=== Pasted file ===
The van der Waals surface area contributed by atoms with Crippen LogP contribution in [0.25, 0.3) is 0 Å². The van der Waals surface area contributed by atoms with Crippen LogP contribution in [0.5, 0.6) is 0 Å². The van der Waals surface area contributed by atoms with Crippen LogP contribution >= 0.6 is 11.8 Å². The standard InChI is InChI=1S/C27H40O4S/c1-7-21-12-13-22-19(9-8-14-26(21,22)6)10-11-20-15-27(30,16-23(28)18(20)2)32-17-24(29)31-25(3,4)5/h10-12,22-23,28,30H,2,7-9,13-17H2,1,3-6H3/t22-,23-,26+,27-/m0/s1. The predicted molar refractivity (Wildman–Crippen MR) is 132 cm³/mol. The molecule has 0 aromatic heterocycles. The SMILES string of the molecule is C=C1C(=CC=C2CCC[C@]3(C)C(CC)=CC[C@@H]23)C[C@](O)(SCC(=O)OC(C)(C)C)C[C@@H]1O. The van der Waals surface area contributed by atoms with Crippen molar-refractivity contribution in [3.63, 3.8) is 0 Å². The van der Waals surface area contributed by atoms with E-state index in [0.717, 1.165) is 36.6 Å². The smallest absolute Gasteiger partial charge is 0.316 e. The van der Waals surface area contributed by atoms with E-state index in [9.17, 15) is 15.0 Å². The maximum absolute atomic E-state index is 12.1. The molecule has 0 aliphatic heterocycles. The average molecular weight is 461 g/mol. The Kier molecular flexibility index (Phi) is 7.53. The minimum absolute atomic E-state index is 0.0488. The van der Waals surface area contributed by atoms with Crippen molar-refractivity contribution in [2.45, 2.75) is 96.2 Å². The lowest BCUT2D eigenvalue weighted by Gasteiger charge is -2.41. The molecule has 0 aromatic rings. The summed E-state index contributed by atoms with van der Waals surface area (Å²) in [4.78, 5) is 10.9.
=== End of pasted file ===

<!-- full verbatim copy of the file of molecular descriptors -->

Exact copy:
The van der Waals surface area contributed by atoms with Crippen LogP contribution in [0.25, 0.3) is 0 Å². The van der Waals surface area contributed by atoms with Crippen LogP contribution in [0.5, 0.6) is 0 Å². The van der Waals surface area contributed by atoms with Crippen LogP contribution >= 0.6 is 11.8 Å². The standard InChI is InChI=1S/C27H40O4S/c1-7-21-12-13-22-19(9-8-14-26(21,22)6)10-11-20-15-27(30,16-23(28)18(20)2)32-17-24(29)31-25(3,4)5/h10-12,22-23,28,30H,2,7-9,13-17H2,1,3-6H3/t22-,23-,26+,27-/m0/s1. The predicted molar refractivity (Wildman–Crippen MR) is 132 cm³/mol. The molecule has 0 aromatic heterocycles. The SMILES string of the molecule is C=C1C(=CC=C2CCC[C@]3(C)C(CC)=CC[C@@H]23)C[C@](O)(SCC(=O)OC(C)(C)C)C[C@@H]1O. The van der Waals surface area contributed by atoms with Crippen molar-refractivity contribution in [3.63, 3.8) is 0 Å². The van der Waals surface area contributed by atoms with E-state index in [0.717, 1.165) is 36.6 Å². The smallest absolute Gasteiger partial charge is 0.316 e. The van der Waals surface area contributed by atoms with E-state index in [9.17, 15) is 15.0 Å². The maximum absolute atomic E-state index is 12.1. The molecule has 0 aliphatic heterocycles. The average molecular weight is 461 g/mol. The Kier molecular flexibility index (Phi) is 7.53. The minimum absolute atomic E-state index is 0.0488. The van der Waals surface area contributed by atoms with Crippen molar-refractivity contribution in [2.45, 2.75) is 96.2 Å². The lowest BCUT2D eigenvalue weighted by Gasteiger charge is -2.41. The molecule has 0 aromatic rings. The summed E-state index contributed by atoms with van der Waals surface area (Å²) in [4.78, 5) is 10.9.